Fish houses sit on platform runners, the means by which they're towed on and off the ice by trucks driven by "Ice Men," who know every inch of the territory and thus avoid cracks, crevasses or thin ice that could lead to disaster.
We watched one of the experienced drivers tow a lavender fish house across a black steel bridge that spanned a rough stretch of puddle-patched ice beginning to crack. Slowly . . . Slowly. Then the truck picked up speed as it headed for shore more than a mile away. Its radio left the wail of country music in its wake. Every sound is magnified many times over on the mirror surface of the lake.
When the frosted lakescape was silent again, I could hear the high, lonesome moan the ice made as it ever-so-slowly shifted underfoot. Some find that eeriness soothing. They seek that cocoon solitude on the edge of danger. Not me. I was ready to head back to shore. If ice cracks, can a sudden dip in numbing water be far behind?
But first I wanted to visit some of the fish houses of many colors that had looked so intriguing from shore. Some structures were deluxe models, complete with wiring for stereophonic sound and fine wood kitchen cabinets that would enhance any more conventional home.
We visited one 20-foot diameter "igloo" party house, where a couple of laid-back bachelors serve up good wine and venison stew at dinner parties for six. They told us the sad story of how a Southern gentleman and his wife had poured $9,000 into a "retirement" fish house only to have the woman fall on the ice and break a leg before she ever entered its door.
(Before you can live it up on a deep freeze lake, you have to learn the "Minnesota Shuffle" -- tiny pigeon-toe steps forward with the soles of your boots never leaving the ice.)
Most fish houses we saw were more proletarian fare, as uniform in their rainbow diversity as the fishing license number painted over the door. Rental "Four holers" ($8 to $12 per hole per night) had bunks, carpeting, stove, table and chairs and often a TV set brought from home (along with a generator for power).
True, they were as comfortable and infinitely warmer than a tent or recreational vehicle -- OK for the outdoorsy crowd -- but if I were going to chill out at 40 below at Mille Lacs, I'd hold out for one of those privately owned ice palaces with a handsome chef serving caviar by candlelight.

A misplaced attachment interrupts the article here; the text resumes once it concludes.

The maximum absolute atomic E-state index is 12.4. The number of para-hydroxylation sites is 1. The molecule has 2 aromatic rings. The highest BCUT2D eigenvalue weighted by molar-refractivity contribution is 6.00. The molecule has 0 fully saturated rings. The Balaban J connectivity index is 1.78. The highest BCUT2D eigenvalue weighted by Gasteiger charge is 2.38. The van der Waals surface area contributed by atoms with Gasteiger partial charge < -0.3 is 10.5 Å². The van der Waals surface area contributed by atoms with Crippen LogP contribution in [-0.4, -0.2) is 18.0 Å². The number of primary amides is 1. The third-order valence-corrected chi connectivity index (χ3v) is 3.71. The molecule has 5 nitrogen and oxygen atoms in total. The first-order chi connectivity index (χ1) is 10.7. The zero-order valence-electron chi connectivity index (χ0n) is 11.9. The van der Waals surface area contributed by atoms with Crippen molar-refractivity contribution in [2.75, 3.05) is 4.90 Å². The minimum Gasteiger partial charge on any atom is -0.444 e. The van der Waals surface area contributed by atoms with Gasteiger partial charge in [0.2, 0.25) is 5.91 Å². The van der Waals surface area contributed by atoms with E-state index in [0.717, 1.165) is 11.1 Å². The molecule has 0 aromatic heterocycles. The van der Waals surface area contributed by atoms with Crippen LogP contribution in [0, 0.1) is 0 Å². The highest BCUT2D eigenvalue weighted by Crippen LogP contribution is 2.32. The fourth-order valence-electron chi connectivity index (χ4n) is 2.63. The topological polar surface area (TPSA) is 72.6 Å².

I tried my luck at fishing through a hole in the floor. No luck. All in all, I preferred my fish grilled and served on a plate with a glass of dry white wine at a warm -- most important, stationary -- table on land. Maybe we could order walleye at one of the resort restaurants on shore? Mr. Gaitley just grinned. Minnesotans are continually amused by outlanders' naivete.
Mille Lacs' 132,000 acres of surface is divvied up by 80-some fishing resorts, about half of which offer fish house accommodations. "Resort" in Minnesota lake country is a long way from what "resort" suggests elsewhere in the United States. The prevailing ambience at Mille Lacs is part 1940 motel, part fish-bait shop/greasy spoon restaurant. The only walleye you're likely to see is a trophy nailed to the wall.
But each resort has its own character, passable hamburgers, an unlimited supply of strong coffee, and genuinely nice people who like to talk ice fishing and football. (Minneapolis' hosting of the Super Bowl at the Hubert H. Humphrey Metrodome Jan. 26 was a prime topic when we were there.)
At Karpen's Sunset Bay Resort, on the east side of the lake, the accent is on safety. A large map of the lake on the wall has pegs indicating the whereabouts of each fish house. The color of the card on the peg lets those on shore know which houses are occupied and when the occupant last checked in at the restaurant. Good things to know if a bad storm hits or an emergency phone call comes in.
A display of fish house real estate photos hangs on another wall at Karpen's, everything from what looks like a make-do refrigerator packing case to a cabinet maker's $4,000 carved wood delight that should come equipped with a cuckoo clock.
Mr. Gaitley said some of the eyesore variety fish houses are a cause of discord in the Mille Lacs area. Those who've invested in expensive lake shore property don't appreciate the view, especially when the shacks are stored on shore in summer. On the other hand, fishing is the major source of income for the locals who look at fish houses in the yard as money in the bank.
Ron Maddox's Wigwam Bay Resort & Rainbow Inn on the west side of Mille Lacs is a social gathering spot, offering everything from a juke box to video games, billiards to Foozball, with gambling rules posted on the wall. A gambling casino on the nearby Chippewa Indian reservation adds to the action. "If people really get bored, they can go dancing in Garrison," Mr. Maddox points out. Population of Garrison: 149.